Beulah considered the spell that had been the work of the last decade.
She considered young woman now leaving the property a young woman who attended the property – an 85 year old Widow. Valise in hand, she was headed off to a new life, away from whispers of what she’d done when she was twenty (the story originally had been what they did when they were twenty, but as more and more of the children of the original miscreants told the story, rather than the people who had been there, they didn’t wish to impugn their own parents, and so one by one the party shrank until it was only the woman leaving now and Beulah – and nobody made whispers like that about Beulah where she might be some day hear them); she left behind two dead husbands, three dead children, eight grandchildrens and at least four great-grandchildren, one of whom was Beulah’s great-grand-niece.
She left behind the whispers about her mysteriously dead first husband and her second marriage, suspiciously only a year after that death. (Neither were suspicious or mysterious to Beulah, who had gotten her own hands dirty with the ox of a first husband so that Isaiah, the second, didn’t need to.)
She took with her enough money in her valise to set her up comfortably anywhere, enough clothing to make her look as a fashionable woman if her new apparent age ought to, and enough wisdom to hopefully not make the same mistakes twice.
She had been Beulah’s third test subject — fourth, but the first had been on her deathbed already and had known there was only a slim chance of success.
Beaulah considered the power. The family power, her legacy as the Aunt, the head of the family, wrapped around her like an overgrown dog.
“It’s time,” she told it.
She winced at the tremor that went through it. It could only be a whine, and the whole family would be hearing that, if they were paying any attention at all.
“You know it is.” She could stay on, of course. Continue running the family for another 80 years — or longer. The spell, while tricky, could be repeated, and while some of its components were difficult to acquire, they were not impossible. She could run the family as Aunt ad infinitum.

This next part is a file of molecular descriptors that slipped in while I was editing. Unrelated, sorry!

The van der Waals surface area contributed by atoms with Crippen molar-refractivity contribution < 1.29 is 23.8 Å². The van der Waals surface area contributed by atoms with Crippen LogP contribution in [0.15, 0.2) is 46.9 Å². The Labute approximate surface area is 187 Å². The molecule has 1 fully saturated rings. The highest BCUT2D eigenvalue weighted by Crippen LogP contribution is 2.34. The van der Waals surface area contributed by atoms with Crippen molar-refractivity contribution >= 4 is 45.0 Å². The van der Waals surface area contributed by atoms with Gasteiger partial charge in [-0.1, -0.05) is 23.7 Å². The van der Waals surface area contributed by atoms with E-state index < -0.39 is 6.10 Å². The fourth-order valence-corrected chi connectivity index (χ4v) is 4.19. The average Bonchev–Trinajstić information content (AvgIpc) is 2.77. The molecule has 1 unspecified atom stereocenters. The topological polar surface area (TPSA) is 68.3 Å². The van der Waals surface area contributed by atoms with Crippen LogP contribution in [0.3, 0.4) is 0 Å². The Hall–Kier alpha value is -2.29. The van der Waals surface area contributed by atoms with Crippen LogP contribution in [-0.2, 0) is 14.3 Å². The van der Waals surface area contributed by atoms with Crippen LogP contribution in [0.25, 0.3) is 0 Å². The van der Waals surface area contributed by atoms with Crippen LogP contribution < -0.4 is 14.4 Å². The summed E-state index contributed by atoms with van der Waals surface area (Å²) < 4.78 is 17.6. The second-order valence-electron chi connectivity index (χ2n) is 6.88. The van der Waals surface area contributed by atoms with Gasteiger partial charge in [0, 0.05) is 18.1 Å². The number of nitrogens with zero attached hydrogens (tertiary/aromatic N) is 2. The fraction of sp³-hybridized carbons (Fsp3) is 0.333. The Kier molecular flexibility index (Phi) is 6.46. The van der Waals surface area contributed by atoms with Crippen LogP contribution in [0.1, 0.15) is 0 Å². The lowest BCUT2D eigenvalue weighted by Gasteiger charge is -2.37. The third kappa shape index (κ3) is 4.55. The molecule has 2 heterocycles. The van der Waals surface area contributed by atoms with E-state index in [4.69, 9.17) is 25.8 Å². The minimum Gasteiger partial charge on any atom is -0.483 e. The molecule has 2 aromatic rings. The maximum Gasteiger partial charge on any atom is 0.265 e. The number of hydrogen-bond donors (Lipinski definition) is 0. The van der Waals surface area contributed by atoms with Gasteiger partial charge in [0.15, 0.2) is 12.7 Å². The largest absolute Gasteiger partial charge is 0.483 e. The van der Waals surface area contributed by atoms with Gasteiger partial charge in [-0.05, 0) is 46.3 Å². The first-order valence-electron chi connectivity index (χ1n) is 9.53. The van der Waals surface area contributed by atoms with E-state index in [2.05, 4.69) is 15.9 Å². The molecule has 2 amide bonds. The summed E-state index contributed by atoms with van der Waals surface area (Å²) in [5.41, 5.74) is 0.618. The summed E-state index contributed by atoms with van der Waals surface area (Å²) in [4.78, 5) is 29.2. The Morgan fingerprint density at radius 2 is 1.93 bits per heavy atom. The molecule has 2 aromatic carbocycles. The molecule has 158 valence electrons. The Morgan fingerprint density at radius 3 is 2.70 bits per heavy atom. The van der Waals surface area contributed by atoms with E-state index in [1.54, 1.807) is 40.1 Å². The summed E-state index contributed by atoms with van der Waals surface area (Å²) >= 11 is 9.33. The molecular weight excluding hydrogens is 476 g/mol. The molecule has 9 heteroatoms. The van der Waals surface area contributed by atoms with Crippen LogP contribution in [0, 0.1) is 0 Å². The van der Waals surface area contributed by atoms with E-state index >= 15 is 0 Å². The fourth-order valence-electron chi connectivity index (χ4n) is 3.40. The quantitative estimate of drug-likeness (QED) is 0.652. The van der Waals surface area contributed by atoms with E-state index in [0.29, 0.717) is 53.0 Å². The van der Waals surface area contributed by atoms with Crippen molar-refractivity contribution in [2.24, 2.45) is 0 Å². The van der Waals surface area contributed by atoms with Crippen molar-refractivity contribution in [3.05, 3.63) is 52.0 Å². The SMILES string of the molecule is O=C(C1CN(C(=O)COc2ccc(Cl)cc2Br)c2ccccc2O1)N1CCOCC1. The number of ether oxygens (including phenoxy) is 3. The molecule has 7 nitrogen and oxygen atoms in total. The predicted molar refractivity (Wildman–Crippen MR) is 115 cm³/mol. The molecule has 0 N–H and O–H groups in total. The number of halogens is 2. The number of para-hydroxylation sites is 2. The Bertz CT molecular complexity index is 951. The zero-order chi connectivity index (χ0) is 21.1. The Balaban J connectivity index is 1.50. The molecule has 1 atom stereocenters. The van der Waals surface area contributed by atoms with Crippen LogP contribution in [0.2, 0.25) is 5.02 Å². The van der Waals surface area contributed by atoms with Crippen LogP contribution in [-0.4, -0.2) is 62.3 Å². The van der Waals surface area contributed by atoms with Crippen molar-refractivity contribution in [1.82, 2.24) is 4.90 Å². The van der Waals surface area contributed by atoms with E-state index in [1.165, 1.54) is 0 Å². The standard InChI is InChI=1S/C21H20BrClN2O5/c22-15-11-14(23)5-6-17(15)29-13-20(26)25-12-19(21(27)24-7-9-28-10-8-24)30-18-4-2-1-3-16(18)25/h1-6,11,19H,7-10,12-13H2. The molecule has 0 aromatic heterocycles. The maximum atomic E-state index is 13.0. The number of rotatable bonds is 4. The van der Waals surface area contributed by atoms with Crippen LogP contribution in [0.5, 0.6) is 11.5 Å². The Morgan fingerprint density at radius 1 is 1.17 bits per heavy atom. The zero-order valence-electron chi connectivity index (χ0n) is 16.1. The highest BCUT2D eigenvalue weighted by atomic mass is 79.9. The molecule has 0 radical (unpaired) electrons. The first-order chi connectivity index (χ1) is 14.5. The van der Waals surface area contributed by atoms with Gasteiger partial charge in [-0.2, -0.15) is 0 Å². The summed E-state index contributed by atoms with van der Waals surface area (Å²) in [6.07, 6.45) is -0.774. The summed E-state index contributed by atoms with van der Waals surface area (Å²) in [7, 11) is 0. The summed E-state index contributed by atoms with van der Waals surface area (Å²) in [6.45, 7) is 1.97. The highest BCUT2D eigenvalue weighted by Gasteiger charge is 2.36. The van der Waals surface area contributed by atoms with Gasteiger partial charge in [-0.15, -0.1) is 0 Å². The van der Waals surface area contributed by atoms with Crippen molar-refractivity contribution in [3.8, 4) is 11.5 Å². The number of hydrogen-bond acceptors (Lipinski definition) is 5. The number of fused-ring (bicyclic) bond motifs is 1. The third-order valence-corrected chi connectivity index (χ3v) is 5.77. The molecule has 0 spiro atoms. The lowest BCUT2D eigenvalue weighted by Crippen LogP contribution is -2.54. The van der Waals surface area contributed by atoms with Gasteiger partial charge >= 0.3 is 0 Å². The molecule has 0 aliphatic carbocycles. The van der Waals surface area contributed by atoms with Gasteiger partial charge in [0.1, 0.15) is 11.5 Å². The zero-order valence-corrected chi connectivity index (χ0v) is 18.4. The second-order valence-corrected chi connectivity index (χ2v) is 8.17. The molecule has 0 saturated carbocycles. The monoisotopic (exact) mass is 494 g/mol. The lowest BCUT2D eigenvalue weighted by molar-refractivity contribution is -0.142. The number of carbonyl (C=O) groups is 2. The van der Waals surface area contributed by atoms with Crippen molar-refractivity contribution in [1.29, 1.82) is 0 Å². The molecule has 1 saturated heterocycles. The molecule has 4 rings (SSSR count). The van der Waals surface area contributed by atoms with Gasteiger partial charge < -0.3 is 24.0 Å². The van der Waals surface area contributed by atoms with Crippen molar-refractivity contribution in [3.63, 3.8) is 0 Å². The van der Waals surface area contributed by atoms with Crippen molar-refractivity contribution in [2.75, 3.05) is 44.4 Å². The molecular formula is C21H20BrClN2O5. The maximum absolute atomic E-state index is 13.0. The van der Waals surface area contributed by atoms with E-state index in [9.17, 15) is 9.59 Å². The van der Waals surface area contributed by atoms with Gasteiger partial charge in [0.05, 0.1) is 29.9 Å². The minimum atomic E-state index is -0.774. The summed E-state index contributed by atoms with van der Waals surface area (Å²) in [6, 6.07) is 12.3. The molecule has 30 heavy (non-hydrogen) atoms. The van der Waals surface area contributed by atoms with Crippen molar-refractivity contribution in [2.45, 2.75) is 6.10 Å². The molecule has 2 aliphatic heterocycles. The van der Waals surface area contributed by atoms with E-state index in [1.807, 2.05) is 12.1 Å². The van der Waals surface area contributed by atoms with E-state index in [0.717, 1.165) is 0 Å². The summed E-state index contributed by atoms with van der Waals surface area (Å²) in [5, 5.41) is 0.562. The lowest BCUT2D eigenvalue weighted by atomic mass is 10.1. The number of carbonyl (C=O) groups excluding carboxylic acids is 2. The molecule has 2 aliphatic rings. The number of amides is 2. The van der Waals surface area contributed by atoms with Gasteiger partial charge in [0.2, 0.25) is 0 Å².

But that was not the way the family was meant to run. And if she was being selfish, she would think about 80 more years of meddling older relatives, family politics, training bright young girls who would never, if she was still there, have a chance to be Aunt, handling young men who did not understand how the power worked, and babies. So many babies.
“It’s time to hand the reins over to someone else.”
The power, this time, shook indignantly. It was not a horse.
She was going to have to hurry if it kept this up.
“Not your reins. The reins of the family.”
The power settled down, washing over Beulah in a sensation that could only be read as I’ll miss you.
“I’ll miss you, too.” The spell took a full day to prepare, but she’d prepared two batches. She also had her own valise packed and a dress more suitable to a young woman – one of her nieces had left it here and it had disappeared into Beulah’s closet a few months ago – waiting for her.
She finished her tea and studied the leaves. Change. “Thank you,” she told it tartly. “I could have figured that out.” She left the teacup on the table, where the family could see it and think it meant death, as it sometimes did.
She drew a circle on the dining room floor and stepped into it. This portion of the spell took only fifteen minutes.
She activated it and felt the decades begin to peel off. She felt the aches and soreness that afflicted even an Aunt begin to vanish. Her eyes were clearer. Her teeth were – well, were. Her joints no longer hurt.
As the last of the age melted away, she felt the power also slip off of her shoulders. It would be looking for a new Aunt.
She stepped out of the circle and changed her clothes, fluffed her hair, and picked up her valise. The family would be here soon. She had to hurry.
The cornfield would be the quickest. There was still a light early mist hanging over it, too. She hurried down the steps, revelling at a body that moved the way it ought to, moved through the garden, getting mud on the shoes she’d bought for this, and sent a last good-bye to the house as she made it to the cornfield.
The Place inside the field was waiting for her. She gave one last long look behind her, just as the family started to arrive, and headed into the mist.